In 2009, EnergySolutions requested a license amendment for the disposal of large quantities of depleted uranium (DU) at its facility. DU is a unique form of low-level radioactive waste that becomes more radioactive with time. State rules promulgated in 2010 require the company to complete a performance assessment (PA) to determine whether it can meet federal and state performance standards to protect public health and safety before accepting DU at the facility. EnergySolutions submitted a site-specific performance assessment in 2011, and DWMRC, in recognition of the inherent scientific and technical complexities, hired outside contractor S. Cohen & Associates (SC&A) in August 2013 at the request of the licensee to provide technical support in evaluating the PA for adequacy.
DWMRC and SC&A conducted meticulous reviews of the PA and submitted detailed questions, observations, and concerns regarding technical and regulatory issues surrounding the disposal of DU. EnergySolutions requested, and was granted, several extensions to perform and submit additional analyses and respond to the various items raised in the technical evaluations conducted by DWMRC and SC&A.
DEQ’s consultant finalized its Safety Evaluation Report (SER) (Volume 1 (3.4 MB) and Volume 2 (4.6 MB)) in April 2015. The SER identified eight issues in the PA that remained unresolved and stipulated seven conditions to be met to move the project forward. A public comment period was initiated, and EnergySolutions requested additional time to address these issues. DWMRC subsequently held two public information meetings on the SER to provide the public with the opportunity to discuss report findings with DEQ and its consultants. In late November 2015, EnergySolutions submitted a revised model (version 1.4 (6.8 MB)) in response to issues raised in the April 2015 Draft Safety Evaluation Report (SER), general comments on the content and scope of the SER, and specific technical comments and edits to the SER.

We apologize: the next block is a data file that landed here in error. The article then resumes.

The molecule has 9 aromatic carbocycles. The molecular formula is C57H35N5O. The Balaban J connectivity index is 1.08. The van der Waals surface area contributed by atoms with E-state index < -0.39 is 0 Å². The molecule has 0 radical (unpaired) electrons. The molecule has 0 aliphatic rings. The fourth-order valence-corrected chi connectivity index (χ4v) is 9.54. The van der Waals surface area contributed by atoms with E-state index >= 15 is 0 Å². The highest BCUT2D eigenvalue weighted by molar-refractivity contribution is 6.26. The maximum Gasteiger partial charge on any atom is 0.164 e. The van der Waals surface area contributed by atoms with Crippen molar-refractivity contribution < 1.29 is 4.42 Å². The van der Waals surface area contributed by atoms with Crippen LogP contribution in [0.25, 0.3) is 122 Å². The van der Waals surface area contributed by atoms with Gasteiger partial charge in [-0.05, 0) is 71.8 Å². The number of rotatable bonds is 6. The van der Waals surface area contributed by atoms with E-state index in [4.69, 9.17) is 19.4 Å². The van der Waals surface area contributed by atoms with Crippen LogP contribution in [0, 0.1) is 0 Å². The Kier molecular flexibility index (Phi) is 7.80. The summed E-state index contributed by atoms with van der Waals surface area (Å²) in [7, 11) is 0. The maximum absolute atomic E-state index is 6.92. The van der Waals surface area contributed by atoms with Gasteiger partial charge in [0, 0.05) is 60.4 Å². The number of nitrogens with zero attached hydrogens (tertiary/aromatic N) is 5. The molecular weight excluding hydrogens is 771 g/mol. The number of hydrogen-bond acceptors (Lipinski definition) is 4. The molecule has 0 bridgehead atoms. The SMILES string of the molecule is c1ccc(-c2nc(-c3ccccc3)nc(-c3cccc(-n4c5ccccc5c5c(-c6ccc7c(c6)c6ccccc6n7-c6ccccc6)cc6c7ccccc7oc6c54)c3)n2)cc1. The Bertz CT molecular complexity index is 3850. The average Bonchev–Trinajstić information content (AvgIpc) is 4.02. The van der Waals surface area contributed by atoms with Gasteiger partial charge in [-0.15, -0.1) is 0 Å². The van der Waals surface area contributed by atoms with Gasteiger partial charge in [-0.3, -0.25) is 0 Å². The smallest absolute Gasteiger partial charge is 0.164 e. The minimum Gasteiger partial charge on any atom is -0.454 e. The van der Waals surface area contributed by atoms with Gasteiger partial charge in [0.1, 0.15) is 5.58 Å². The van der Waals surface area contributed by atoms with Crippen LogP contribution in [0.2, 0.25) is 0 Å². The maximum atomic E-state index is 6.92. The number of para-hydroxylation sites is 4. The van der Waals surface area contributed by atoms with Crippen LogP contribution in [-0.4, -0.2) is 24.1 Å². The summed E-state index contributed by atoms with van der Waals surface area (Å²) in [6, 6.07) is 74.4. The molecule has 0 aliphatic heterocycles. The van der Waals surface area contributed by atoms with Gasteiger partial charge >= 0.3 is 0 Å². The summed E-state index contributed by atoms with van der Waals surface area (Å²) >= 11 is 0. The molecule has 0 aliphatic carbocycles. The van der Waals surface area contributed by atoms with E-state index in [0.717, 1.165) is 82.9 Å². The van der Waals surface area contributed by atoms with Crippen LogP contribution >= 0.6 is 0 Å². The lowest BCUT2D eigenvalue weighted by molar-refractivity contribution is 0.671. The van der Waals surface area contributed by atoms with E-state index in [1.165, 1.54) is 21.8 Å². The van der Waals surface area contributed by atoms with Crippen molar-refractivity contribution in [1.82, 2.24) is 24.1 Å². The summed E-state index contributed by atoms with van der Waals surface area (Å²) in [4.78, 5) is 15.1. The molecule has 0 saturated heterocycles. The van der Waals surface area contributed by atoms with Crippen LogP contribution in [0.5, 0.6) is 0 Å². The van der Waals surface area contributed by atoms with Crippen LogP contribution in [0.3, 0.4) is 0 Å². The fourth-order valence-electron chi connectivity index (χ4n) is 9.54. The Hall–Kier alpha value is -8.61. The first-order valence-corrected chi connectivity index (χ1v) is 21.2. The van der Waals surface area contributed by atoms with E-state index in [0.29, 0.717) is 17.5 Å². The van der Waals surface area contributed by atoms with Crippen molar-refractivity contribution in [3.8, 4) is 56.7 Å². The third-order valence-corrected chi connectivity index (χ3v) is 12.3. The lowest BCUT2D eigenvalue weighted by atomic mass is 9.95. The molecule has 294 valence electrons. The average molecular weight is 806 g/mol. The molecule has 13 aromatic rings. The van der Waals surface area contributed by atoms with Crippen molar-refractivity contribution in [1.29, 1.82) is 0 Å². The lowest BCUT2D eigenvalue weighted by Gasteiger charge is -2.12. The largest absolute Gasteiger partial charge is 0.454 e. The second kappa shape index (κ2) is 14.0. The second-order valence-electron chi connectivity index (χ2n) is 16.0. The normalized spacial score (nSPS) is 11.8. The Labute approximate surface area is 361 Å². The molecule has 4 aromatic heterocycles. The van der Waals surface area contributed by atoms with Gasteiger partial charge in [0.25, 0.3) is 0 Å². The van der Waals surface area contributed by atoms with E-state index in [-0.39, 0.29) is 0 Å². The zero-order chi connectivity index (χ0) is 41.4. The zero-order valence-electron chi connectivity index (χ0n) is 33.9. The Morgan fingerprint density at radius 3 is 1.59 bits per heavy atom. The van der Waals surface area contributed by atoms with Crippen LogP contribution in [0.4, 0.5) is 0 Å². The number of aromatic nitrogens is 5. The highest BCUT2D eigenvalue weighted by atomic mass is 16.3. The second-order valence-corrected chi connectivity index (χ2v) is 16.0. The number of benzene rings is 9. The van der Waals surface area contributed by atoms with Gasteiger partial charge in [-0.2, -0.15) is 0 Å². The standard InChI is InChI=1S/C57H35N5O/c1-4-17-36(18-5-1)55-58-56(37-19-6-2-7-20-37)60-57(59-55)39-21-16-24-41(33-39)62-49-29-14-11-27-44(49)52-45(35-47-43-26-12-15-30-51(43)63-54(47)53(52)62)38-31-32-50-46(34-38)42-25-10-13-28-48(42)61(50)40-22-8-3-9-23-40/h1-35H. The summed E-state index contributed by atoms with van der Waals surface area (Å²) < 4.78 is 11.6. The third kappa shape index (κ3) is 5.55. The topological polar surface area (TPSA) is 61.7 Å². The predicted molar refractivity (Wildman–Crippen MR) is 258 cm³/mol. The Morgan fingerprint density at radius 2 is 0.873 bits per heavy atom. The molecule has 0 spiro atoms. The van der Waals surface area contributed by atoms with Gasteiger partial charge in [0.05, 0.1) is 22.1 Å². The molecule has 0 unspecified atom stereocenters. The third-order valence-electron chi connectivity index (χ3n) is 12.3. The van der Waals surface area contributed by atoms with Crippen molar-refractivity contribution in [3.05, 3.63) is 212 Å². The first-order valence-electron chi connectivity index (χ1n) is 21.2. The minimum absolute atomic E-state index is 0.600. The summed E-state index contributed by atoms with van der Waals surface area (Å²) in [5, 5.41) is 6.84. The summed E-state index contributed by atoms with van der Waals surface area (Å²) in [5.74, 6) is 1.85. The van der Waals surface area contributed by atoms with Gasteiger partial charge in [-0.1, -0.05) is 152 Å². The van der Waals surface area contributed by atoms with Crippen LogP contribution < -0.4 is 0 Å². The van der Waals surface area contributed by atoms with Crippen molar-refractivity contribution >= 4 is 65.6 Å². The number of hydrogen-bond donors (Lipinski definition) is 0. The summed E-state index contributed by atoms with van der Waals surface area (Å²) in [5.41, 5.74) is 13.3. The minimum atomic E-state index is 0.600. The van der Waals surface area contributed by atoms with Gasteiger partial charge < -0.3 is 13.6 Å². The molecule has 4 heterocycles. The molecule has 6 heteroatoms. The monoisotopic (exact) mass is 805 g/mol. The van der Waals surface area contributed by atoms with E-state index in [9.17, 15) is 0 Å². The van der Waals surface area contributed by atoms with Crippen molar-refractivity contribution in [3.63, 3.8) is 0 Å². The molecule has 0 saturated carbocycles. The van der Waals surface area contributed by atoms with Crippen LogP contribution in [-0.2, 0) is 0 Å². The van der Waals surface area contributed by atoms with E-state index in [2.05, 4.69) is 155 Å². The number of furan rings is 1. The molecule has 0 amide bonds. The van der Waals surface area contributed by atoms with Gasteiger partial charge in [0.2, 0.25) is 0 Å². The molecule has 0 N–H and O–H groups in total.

At the request of EnergySolutions the review of model 1.4 was placed on low priority beginning February 2016 while the company pursued the purchase of Waste Control Specialists. The project was elevated to high priority beginning in January 2017. DWMRC completed an interrogatory of the version 1.4 model (2.58 MB) in May 2017.
EnergySolutions provided DWMRC with responses to the May 2017 interrogatory in April 2018. At this time, DWMRC is preparing the draft final of the SER (version 2). This document will be used to solicit public comment.
Depleted Uranium Munitions Exemption
EnergySolutions asked to dispose of approximately 10,000 metric tons of solid, depleted uranium metal from the disassembly of munitions (depleted uranium solid-metal penetrators, also known as DU Penetrators) from the Department of Defense. Under state rules, a performance assessment is required to demonstrate that performance standards will be met prior to disposal of more than one metric ton (total accumulation) of concentrated depleted uranium. If the exemption was granted as requested, EnergySolutions would not have been required to complete the performance assessment.
The Waste Management and Radiation Control Board instructed the Director of DWMRC to solicit public comment on this request. The Division received almost 300 comments on EnergySolutions’ request. More than 200 comments were opposed to the request to take depleted uranium munitions. Comments ranged from emotional pleas to technical responses. During the October 25, 2018, Board meeting, it was discovered that approximately 70 comments in favor of the request were sent to the Governor’s office rather than the DWMRC public-comment email address.
On October 25, 2018, staff from DWMRC made a lengthy presentation to the Board (1.2 MB) on depleted munitions disposal. Concerns raised by staff included the geochemically unstable nature of DU metal, its reactivity in a moist, carbonate-rich environment such as at Clive, and its ability to react to form explosive substances. The Division said it could not support the exemption without a specific DU metal performance assessment that demonstrated that there would be no undue hazards to public health and safety or the environment and performance objectives would be met.
Consultants from SC&A shared their analysis of data (364 KB) provided by EnergySolutions. SC&A stated that Utah’s regulation on the matter was clear: a performance assessment is required for disposal of more than one metric ton of depleted uranium. They also noted that the performance assessments cited by EnergySolutions were not site-specific for DU. Finally; they stated that EnergySolutions had not demonstrated that an exemption from this regulation would not result in undue hazards to public health.
The Waste Management and Radiation Control Board, while expressing confidence in the company’s ability to store depleted uranium munitions, denied EnergySolutions‘request for an exemption to state regulations requiring a performance assessment prior to the disposal of depleted uranium metal penetrators.